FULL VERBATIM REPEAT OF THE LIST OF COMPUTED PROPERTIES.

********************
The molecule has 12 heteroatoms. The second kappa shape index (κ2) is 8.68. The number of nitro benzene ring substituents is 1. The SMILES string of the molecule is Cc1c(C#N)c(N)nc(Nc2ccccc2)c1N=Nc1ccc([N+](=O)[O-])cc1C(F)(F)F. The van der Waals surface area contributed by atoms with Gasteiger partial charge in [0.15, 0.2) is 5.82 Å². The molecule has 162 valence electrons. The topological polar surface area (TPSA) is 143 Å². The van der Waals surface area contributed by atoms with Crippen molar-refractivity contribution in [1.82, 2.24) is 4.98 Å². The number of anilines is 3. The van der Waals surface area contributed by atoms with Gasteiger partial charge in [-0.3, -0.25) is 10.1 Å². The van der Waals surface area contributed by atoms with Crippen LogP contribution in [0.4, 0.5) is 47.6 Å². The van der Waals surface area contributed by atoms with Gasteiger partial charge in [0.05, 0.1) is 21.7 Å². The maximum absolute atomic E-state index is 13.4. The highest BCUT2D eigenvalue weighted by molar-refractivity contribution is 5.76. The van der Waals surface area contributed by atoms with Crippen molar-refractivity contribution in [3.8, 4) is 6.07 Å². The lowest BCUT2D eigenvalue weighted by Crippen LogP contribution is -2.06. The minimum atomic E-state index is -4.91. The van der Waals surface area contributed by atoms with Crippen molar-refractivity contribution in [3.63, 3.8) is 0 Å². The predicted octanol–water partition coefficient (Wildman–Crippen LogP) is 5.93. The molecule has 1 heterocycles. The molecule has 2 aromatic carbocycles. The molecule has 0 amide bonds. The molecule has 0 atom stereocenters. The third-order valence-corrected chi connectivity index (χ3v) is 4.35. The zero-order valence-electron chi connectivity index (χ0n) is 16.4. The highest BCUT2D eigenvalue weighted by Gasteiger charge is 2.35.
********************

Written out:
The molecule has 12 heteroatoms. The second kappa shape index (κ2) is 8.68. The number of nitro benzene ring substituents is 1. The SMILES string of the molecule is Cc1c(C#N)c(N)nc(Nc2ccccc2)c1N=Nc1ccc([N+](=O)[O-])cc1C(F)(F)F. The van der Waals surface area contributed by atoms with Gasteiger partial charge in [0.15, 0.2) is 5.82 Å². The molecule has 162 valence electrons. The topological polar surface area (TPSA) is 143 Å². The van der Waals surface area contributed by atoms with Crippen molar-refractivity contribution in [1.82, 2.24) is 4.98 Å². The number of anilines is 3. The van der Waals surface area contributed by atoms with Gasteiger partial charge in [-0.3, -0.25) is 10.1 Å². The van der Waals surface area contributed by atoms with Crippen LogP contribution in [0.4, 0.5) is 47.6 Å². The van der Waals surface area contributed by atoms with Gasteiger partial charge in [0.05, 0.1) is 21.7 Å². The maximum absolute atomic E-state index is 13.4. The highest BCUT2D eigenvalue weighted by molar-refractivity contribution is 5.76. The van der Waals surface area contributed by atoms with Crippen molar-refractivity contribution in [3.8, 4) is 6.07 Å². The lowest BCUT2D eigenvalue weighted by Crippen LogP contribution is -2.06. The minimum atomic E-state index is -4.91. The van der Waals surface area contributed by atoms with Crippen molar-refractivity contribution in [3.63, 3.8) is 0 Å². The predicted octanol–water partition coefficient (Wildman–Crippen LogP) is 5.93. The molecule has 1 heterocycles. The molecule has 2 aromatic carbocycles. The molecule has 0 amide bonds. The molecule has 0 atom stereocenters. The third-order valence-corrected chi connectivity index (χ3v) is 4.35. The zero-order valence-electron chi connectivity index (χ0n) is 16.4. The highest BCUT2D eigenvalue weighted by Gasteiger charge is 2.35.